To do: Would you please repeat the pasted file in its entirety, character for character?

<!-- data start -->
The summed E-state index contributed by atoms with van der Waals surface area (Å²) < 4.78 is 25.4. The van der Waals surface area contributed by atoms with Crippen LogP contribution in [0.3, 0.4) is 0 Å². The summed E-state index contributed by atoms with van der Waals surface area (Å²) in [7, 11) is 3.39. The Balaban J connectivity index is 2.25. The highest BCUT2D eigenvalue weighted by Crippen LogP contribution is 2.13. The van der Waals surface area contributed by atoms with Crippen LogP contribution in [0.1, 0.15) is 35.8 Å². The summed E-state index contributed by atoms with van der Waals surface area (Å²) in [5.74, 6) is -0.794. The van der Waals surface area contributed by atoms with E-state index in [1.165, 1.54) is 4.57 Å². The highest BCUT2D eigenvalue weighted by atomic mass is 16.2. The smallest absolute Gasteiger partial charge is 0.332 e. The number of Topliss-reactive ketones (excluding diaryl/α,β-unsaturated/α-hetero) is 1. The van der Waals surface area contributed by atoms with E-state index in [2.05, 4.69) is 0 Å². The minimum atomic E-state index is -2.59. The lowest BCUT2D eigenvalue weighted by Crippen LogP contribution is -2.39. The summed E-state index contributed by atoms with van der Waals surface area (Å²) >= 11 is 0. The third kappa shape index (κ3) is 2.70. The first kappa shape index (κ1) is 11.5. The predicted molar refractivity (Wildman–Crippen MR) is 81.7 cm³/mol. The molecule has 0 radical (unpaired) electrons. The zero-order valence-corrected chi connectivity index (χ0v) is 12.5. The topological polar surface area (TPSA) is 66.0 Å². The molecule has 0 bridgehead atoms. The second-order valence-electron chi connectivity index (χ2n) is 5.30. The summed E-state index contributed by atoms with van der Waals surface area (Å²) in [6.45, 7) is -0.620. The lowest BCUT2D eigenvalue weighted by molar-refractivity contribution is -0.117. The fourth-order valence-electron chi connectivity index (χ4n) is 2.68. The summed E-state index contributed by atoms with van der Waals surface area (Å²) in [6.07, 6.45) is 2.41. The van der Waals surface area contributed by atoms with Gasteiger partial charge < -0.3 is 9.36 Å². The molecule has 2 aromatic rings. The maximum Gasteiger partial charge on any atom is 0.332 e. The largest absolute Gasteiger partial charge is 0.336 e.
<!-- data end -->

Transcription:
The summed E-state index contributed by atoms with van der Waals surface area (Å²) < 4.78 is 25.4. The van der Waals surface area contributed by atoms with Crippen LogP contribution in [0.3, 0.4) is 0 Å². The summed E-state index contributed by atoms with van der Waals surface area (Å²) in [7, 11) is 3.39. The Balaban J connectivity index is 2.25. The highest BCUT2D eigenvalue weighted by Crippen LogP contribution is 2.13. The van der Waals surface area contributed by atoms with Crippen LogP contribution in [0.1, 0.15) is 35.8 Å². The summed E-state index contributed by atoms with van der Waals surface area (Å²) in [5.74, 6) is -0.794. The van der Waals surface area contributed by atoms with E-state index in [1.165, 1.54) is 4.57 Å². The highest BCUT2D eigenvalue weighted by atomic mass is 16.2. The smallest absolute Gasteiger partial charge is 0.332 e. The number of Topliss-reactive ketones (excluding diaryl/α,β-unsaturated/α-hetero) is 1. The van der Waals surface area contributed by atoms with E-state index in [2.05, 4.69) is 0 Å². The minimum atomic E-state index is -2.59. The lowest BCUT2D eigenvalue weighted by Crippen LogP contribution is -2.39. The summed E-state index contributed by atoms with van der Waals surface area (Å²) >= 11 is 0. The third kappa shape index (κ3) is 2.70. The first kappa shape index (κ1) is 11.5. The predicted molar refractivity (Wildman–Crippen MR) is 81.7 cm³/mol. The molecule has 0 radical (unpaired) electrons. The zero-order valence-corrected chi connectivity index (χ0v) is 12.5. The topological polar surface area (TPSA) is 66.0 Å². The molecule has 0 bridgehead atoms. The second-order valence-electron chi connectivity index (χ2n) is 5.30. The summed E-state index contributed by atoms with van der Waals surface area (Å²) in [6.45, 7) is -0.620. The lowest BCUT2D eigenvalue weighted by molar-refractivity contribution is -0.117. The fourth-order valence-electron chi connectivity index (χ4n) is 2.68. The summed E-state index contributed by atoms with van der Waals surface area (Å²) in [6.07, 6.45) is 2.41. The van der Waals surface area contributed by atoms with Gasteiger partial charge < -0.3 is 9.36 Å². The molecule has 2 aromatic rings. The maximum Gasteiger partial charge on any atom is 0.332 e. The largest absolute Gasteiger partial charge is 0.336 e.